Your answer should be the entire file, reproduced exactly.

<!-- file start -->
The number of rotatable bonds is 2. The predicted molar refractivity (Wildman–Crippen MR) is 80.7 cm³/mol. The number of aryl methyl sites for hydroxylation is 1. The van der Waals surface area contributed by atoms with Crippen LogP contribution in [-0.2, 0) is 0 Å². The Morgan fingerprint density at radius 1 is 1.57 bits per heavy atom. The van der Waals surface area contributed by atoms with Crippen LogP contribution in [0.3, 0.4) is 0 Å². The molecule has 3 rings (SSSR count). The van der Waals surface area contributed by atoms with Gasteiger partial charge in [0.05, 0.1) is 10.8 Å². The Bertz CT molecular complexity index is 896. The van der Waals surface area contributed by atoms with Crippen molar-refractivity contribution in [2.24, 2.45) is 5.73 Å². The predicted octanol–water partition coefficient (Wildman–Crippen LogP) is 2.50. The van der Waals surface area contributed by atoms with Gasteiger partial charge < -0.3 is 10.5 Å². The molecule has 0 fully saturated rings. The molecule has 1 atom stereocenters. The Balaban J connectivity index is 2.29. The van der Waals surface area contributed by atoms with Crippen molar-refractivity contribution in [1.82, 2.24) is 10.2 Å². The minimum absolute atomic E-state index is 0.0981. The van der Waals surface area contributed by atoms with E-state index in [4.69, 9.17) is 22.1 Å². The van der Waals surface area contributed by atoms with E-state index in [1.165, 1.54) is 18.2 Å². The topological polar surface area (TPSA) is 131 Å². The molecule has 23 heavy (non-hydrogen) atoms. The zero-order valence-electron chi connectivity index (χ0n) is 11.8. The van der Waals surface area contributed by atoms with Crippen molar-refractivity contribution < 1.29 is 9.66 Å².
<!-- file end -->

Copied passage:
The number of rotatable bonds is 2. The predicted molar refractivity (Wildman–Crippen MR) is 80.7 cm³/mol. The number of aryl methyl sites for hydroxylation is 1. The van der Waals surface area contributed by atoms with Crippen LogP contribution in [-0.2, 0) is 0 Å². The Morgan fingerprint density at radius 1 is 1.57 bits per heavy atom. The van der Waals surface area contributed by atoms with Crippen LogP contribution in [0.3, 0.4) is 0 Å². The molecule has 3 rings (SSSR count). The van der Waals surface area contributed by atoms with Gasteiger partial charge in [0.05, 0.1) is 10.8 Å². The Bertz CT molecular complexity index is 896. The van der Waals surface area contributed by atoms with Crippen molar-refractivity contribution in [2.24, 2.45) is 5.73 Å². The predicted octanol–water partition coefficient (Wildman–Crippen LogP) is 2.50. The van der Waals surface area contributed by atoms with Gasteiger partial charge < -0.3 is 10.5 Å². The molecule has 0 fully saturated rings. The molecule has 1 atom stereocenters. The Balaban J connectivity index is 2.29. The van der Waals surface area contributed by atoms with Crippen molar-refractivity contribution in [1.82, 2.24) is 10.2 Å². The minimum absolute atomic E-state index is 0.0981. The van der Waals surface area contributed by atoms with E-state index in [4.69, 9.17) is 22.1 Å². The van der Waals surface area contributed by atoms with E-state index in [1.165, 1.54) is 18.2 Å². The topological polar surface area (TPSA) is 131 Å². The molecule has 23 heavy (non-hydrogen) atoms. The zero-order valence-electron chi connectivity index (χ0n) is 11.8. The van der Waals surface area contributed by atoms with Crippen molar-refractivity contribution < 1.29 is 9.66 Å².